Awards and nominations
- "Press Packs: Episodes". BBC. 17 December 2010. Retrieved 19 December 2010.
- "Biggest Sunday Ever on Showtime! Shameless, Episodes & Californication to Premiere 9th January", Showtime press release, 22nd September 2010, via FutonCritic.com. Retrieved 3rd November 2010.
- "'Episodes' Renewed For Fourth Season by Showtime". Deadline. 11 December 2013. Retrieved December 2013.
- "Episodes Review Season 2". metacritic.com. CBS Interactive INC. Retrieved 4 June 2014.
- "Episodes Season 1 Metacritic Reviews". CBS. Interactive Inc. Retrieved 29 December 2013.
- Gay, Verne. "'Episodes' review: Matt LeBlanc's a star". Newsday. Retrieved 29 December 2013.
- "Matt LeBlanc, Stephen Mangan and Tamsin Greig star in David Crane and Jeffrey Klarik's Episodes" (Press release). BBC. May 13, 2010.
- Wightman, Catriona (April 29, 2010). "Church, Forlani quit Matt LeBlanc show". Digitalspy.co.uk. Retrieved 2011-01-10.
- "LeBlanc's 'brave' move on to British TV", BBC News, January 10, 2011
- Episodes Season 1: Everyone's Best Friend - Kathleen Rose Perkins
- "Andrea Savage Joins Showtime Comedy 'Episodes'". Deadline.com. 18 August 2014. Retrieved 21 January 2015.
- "Episodes Season 1 Reviews". metacritic.com. CBS Interactive INC. Retrieved 4 June 2014.
- Robert Bianco (January 6, 2011). "Experience great 'Episodes' of laughter, thanks to LeBlanc". USA Today. Retrieved January 14, 2011.
- Matthew Gilbert (January 7, 2011). "A clever satire about the travails of adaptation". Boston Globe. Retrieved January 14, 2011.
- Mark A. Perigard (January 6, 2011). "Big names, little roles". Boston Herald. Retrieved January 14, 2011.
- David Wiegand (January 6, 2011). "'Episodes' review: High on ego, low on laughs". San Francisco Chronicle. Retrieved January 14, 2011.
- Sepinwall, Alan (December 26, 2011). "Lumps of coal: The worst TV I watched in 2011". HitFix.com. Retrieved January 7, 2012.
- Sam Wollaston (January 10, 2011). "TV review: Episodes". The Guardian. Retrieved January 14, 2011.
- Jane Simon (January 10, 2011). "Episodes - BBC2, 10pm". The Mirror. Retrieved January 14, 2011.
- Keith Watson (January 10, 2011). "Episodes is a sharp and slick take on Britain's inferiority complex". Metro. Retrieved January 14, 2011.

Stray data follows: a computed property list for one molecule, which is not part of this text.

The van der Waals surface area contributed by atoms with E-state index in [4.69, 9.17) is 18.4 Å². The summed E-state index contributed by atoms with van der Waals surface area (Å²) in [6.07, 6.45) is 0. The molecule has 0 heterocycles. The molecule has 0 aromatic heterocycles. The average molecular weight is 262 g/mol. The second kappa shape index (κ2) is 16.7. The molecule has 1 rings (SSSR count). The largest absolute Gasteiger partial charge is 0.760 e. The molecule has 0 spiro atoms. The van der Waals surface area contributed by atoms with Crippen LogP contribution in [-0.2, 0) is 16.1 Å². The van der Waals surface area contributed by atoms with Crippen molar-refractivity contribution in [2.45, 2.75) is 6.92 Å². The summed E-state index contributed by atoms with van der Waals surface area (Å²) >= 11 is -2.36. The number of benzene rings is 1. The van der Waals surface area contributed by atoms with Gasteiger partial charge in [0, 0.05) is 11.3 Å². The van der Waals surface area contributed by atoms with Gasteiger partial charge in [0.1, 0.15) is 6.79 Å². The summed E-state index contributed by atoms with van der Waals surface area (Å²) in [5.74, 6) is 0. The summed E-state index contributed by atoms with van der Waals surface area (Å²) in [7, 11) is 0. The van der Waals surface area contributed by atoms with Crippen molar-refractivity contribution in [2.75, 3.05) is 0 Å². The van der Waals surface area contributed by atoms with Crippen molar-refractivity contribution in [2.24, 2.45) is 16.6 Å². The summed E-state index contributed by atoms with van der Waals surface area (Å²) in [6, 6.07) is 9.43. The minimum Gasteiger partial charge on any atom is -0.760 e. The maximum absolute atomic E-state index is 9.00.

- Brian Viner (January 11, 2011). "Last Night's TV - Episodes, BBC2; Shameless, Channel 4; Baking Made Easy, BBC2". The Independent. Retrieved January 14, 2011.
- "Episodes (US): Season 2 (2012)". rottentomatoes.com. Retrieved 5 June 2014.
- "Metacritic: Episodes (US): Season 2".
- Goldblatt, Henry (Aug 2012). "Episodes Season 2 Review". Entertainment Weekly.
- Bark, Ed. "Showtime's Episodes ups its game in Season 2". unclebarky.com. Retrieved 5 June 2014.
- Bianco, Robert (June 28, 2012). "Showtime's 'Episodes' mocks TV marvelously –". USA Today. Retrieved August 20, 2012.
- "Firewall & Iceberg Podcast Episode 136 - "Episodes" (00:40:10 - 00:53:00)". 2012-06-25. Retrieved 2012-08-21.
- "Episodes (US): Season 3 (2014)". rottentomatoes.com. Retrieved 5 June 2014.
- Nussbaum, Emily. "On Television". newyorker.com. Retrieved 5 June 2014.
- Lowry, Brian. "TV Review: ‘Episodes’". variety.com. Variety Media. Retrieved 5 June 2014.
- Dyess-Nuget, Phil. "In its third lackluster season, Episodes becomes its own target". avclub.com. The A.V. Club. Retrieved 5 June 2014.
- "Episode 1.1". British Comedy Guide. Retrieved February 20, 2011.
- "Episode 1.7". British Comedy Guide. Retrieved February 22, 2011.
- "Episode 2.7". British Comedy Guide. Retrieved June 25, 2012.
- Graeme Thomson (2012-05-12). "Episodes, Series 2, BBC Two | TV reviews, news & interviews". The Arts Desk. Retrieved 2012-08-20.
- Knox, David (June 23, 2012). "Airdate: Episodes". TV Tonight. Retrieved April 12, 2014.
- Knox, David (August 28, 2012). "Returning: Episodes". TV Tonight. Retrieved April 12, 2014.
- UKTV Australia (January 28, 2014). "Twitter/UKTVausttalia". Twitter. Retrieved April 12, 2014.
- Newsome, Brad (January 23, 2014). "Episodes". The Sydney Morning Herald. Retrieved April 12, 2014.
- Knox, David (March 6, 2014). "Season 3 Episodes to air on UKTV". TV Tonight. Retrieved April 12, 2014.
- Knox, David (July 14, 2014). "Returning: Episodes". TV Tonight. Retrieved January 19, 2015.
- Official website for Showtime
- Episodes at BBC Programmes
- Episodes at the Internet Movie Database
- Episodes at the British Comedy Guide